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From Antonio Fornié Casarrubios <>
Subject Re: Review Request 17888: Dispatcher corrections, refactoring and tests. Corrects problems from previous attempt
Date Thu, 27 Feb 2014 01:43:06 GMT
Hi Alena,

2014-02-26 23:19 GMT+01:00 Alena Prokharchyk <>:

>  Antonio,
>  I still don't quite see why false result returned from one of the
> workers, should silently stop other workers if those workers are a)
> independent b) have their own way of processing the failures in
> asynchronous manner later as you stated.

If you don't see why to stop the chain then you can just return true. On
the other hand, the Chain of Responsibility Pattern from GoF always has
been implemented in a way the each worker can invoke the next OR NOT. And
again, this is very common in JEE filters, I'm sure you already found
similar examples with JEE filters, right?

Yes, workers are independent. And one worker can be designed to stop the
chain under certain conditions even if this worker doesn't have a clue what
workers come later. Then you decide to put this worker in the chain before,
after or not to put it at all. Just like in CoR pattern from GoF.

On the other hand, removing this flexibility has any benefit? You keep
saying "silently", but not invoking a method that should not be executed is
not something silent. That's because you still see false as "error" and not
as "mission complete".

In general I prefer to choose non restricting choices. Just like I USUALLY
prefer protected members over private ones, because in general I assume if
another developer in the future decides to extend a method she will do it
for reasons... even if I don't see the reasons in advance. I can also make
the method private, but that only causes the developer will change the
method to protected and then extend it when needed, speaking about this...

... I really don't see is this conversation changing our points of view. I
prefer to just return void, if anybody need to change this in the future
they can always do it.

>  You also say "didn't want each worker to have a reference to the next.".
> But in your case you do obey the reference in indirect when failure of one
> worker execution affects the other? I'm confused.

Didn't want each worker to have a reference to the next, but not because of
decoupling, just because if WorkerA -> WorkerB then I cannot have a chain
WorkerA -> AnotherWorker unless I create another instance of WorkerA
(because a worker object only has one next). So my point was, better to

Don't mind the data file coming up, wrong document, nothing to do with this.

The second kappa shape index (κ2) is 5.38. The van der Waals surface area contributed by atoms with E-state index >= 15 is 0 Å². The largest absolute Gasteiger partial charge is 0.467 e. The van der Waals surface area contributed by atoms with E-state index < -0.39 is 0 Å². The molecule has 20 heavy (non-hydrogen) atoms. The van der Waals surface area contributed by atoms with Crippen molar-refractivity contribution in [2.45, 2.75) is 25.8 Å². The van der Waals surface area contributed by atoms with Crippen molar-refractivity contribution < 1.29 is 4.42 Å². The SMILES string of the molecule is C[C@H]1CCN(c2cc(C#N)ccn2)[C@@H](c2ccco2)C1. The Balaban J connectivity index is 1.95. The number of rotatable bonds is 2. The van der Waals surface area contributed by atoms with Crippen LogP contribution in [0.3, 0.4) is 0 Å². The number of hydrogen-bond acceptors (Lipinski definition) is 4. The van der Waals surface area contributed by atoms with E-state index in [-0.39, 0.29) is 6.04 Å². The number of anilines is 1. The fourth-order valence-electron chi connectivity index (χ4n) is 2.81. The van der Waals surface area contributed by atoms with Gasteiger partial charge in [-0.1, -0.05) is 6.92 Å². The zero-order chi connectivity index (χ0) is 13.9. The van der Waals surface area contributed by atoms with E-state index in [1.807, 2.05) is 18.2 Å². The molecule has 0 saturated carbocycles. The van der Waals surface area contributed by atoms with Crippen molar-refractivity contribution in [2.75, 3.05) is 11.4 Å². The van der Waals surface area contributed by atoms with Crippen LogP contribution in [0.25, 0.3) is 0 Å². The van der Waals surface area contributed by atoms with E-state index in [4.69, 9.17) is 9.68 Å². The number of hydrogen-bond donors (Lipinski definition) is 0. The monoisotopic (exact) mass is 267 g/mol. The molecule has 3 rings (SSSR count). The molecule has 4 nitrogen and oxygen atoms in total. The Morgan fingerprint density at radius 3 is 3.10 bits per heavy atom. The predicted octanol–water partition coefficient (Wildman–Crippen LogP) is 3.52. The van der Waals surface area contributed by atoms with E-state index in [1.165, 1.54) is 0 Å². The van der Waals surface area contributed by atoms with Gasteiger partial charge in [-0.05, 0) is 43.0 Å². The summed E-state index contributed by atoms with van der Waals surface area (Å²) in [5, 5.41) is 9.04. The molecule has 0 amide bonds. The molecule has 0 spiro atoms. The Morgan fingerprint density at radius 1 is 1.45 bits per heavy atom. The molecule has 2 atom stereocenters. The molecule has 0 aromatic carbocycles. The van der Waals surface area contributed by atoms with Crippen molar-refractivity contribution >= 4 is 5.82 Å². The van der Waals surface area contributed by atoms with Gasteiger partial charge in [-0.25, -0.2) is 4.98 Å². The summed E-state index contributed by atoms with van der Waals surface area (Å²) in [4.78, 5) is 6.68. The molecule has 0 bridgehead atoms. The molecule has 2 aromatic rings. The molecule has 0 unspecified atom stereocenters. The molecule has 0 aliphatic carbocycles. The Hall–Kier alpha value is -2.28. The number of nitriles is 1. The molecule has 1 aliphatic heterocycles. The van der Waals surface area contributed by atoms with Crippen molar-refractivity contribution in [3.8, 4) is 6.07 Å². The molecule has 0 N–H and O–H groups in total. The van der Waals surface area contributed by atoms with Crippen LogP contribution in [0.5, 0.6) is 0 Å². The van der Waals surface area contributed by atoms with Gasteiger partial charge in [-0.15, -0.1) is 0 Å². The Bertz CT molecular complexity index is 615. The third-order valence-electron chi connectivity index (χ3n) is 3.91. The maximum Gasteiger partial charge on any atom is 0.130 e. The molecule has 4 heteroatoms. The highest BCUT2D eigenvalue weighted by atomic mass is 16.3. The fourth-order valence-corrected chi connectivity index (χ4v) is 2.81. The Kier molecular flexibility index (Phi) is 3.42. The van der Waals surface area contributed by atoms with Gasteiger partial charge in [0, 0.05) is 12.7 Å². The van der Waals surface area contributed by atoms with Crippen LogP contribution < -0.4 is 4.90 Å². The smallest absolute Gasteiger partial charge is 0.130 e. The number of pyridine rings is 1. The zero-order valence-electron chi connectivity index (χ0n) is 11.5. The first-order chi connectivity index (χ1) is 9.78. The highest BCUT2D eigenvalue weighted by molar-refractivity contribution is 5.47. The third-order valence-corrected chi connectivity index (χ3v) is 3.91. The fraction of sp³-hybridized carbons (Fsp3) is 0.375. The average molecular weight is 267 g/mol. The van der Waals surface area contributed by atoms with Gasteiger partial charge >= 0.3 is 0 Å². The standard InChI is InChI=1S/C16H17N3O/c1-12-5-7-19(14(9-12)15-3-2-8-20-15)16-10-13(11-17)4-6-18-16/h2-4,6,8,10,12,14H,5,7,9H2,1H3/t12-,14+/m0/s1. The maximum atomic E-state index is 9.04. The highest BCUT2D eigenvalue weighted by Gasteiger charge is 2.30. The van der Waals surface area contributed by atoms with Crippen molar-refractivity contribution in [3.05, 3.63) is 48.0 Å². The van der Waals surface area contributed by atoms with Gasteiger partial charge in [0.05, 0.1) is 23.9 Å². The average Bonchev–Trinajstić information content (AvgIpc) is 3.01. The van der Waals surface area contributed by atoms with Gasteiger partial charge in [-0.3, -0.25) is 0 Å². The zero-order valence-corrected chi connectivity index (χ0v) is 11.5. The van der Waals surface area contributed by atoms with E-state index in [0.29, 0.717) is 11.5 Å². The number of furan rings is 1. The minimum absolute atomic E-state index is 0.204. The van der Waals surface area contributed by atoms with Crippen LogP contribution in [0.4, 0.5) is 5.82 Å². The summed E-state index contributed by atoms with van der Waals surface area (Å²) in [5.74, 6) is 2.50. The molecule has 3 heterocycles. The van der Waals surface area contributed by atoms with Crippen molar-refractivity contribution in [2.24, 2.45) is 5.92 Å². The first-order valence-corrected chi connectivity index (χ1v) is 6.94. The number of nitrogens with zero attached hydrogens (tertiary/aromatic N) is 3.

create only one instance of each worker given that there will be not
benefit on having each worker referencing the next. I never meant it was
because of encapsulation...

...because of encapsulation we do other things, but not that. We deal with
workers by interface, but this is something you have whether you use list
or wrappers, whether you return void or boolean. Having workers in a chain
make it flexible and modular, but doesn't make imperative that the workers
cannot affect each other or assume anything about others. Your assumptions
in a worker should be documented so it's easy to know how to create the
chain. something like: "This worker stops the chain if we decide to put the
cmd in a queue due to X". You have to keep in mind how they affect each
other in order to decide how to create the chains: that knowledge is the
role of the factory.

And actually the previous code (and many others) are like that: in a
certain block of code sometimes you do something considering the code that
may come later. And actually we do it in the workers: one of the workers
(ParamUnpackWorker) changes the parameter format assuming that next workers
will need the new format instead of the old one. Then it's up to you to
keep workers in order: if you don't put this worker in the first place in
the list then the other workers will fail because the params are not
formatted. Thus this worker knows that the next workers will never get to
the old format params... and that also happened before with the
unpackParams method, although the method itself doesn't know all details
about what will happen with the new format params later.

>  As an example, we can look at couple of examples of something similar in
> CloudStack code.
>  1) SecurityChecker Adapters. All adapters are invoked on the resource,
> and if something fails, it throws an exception that clearly stops others
> checkers from execution.

In Spring Security you can configure several "agents" to decide to
authorize access or not, and you can configure it to work if all the agents
say YES or if AT LEAST ONE says yes. In the latter case, the moment one
gives the YES it does stop the others from doing a check. You can find 20
examples in which you don't need to stop, but if you find a single example
in which you do need it that should be enough. Why to remove the
possibility just because you don't come across a good example? Why to keep
it more restricted instead of more flexible?

>  2) UserAuthenticator Adapter. When user logs in, all adapters defined in
> the config file, get invoked in specific order. If one of them fails
> (RuntimeException is thrown), the login attempt fails as well, and other
> adapters are not invoked.

But this is an example related with failure and I was never speaking about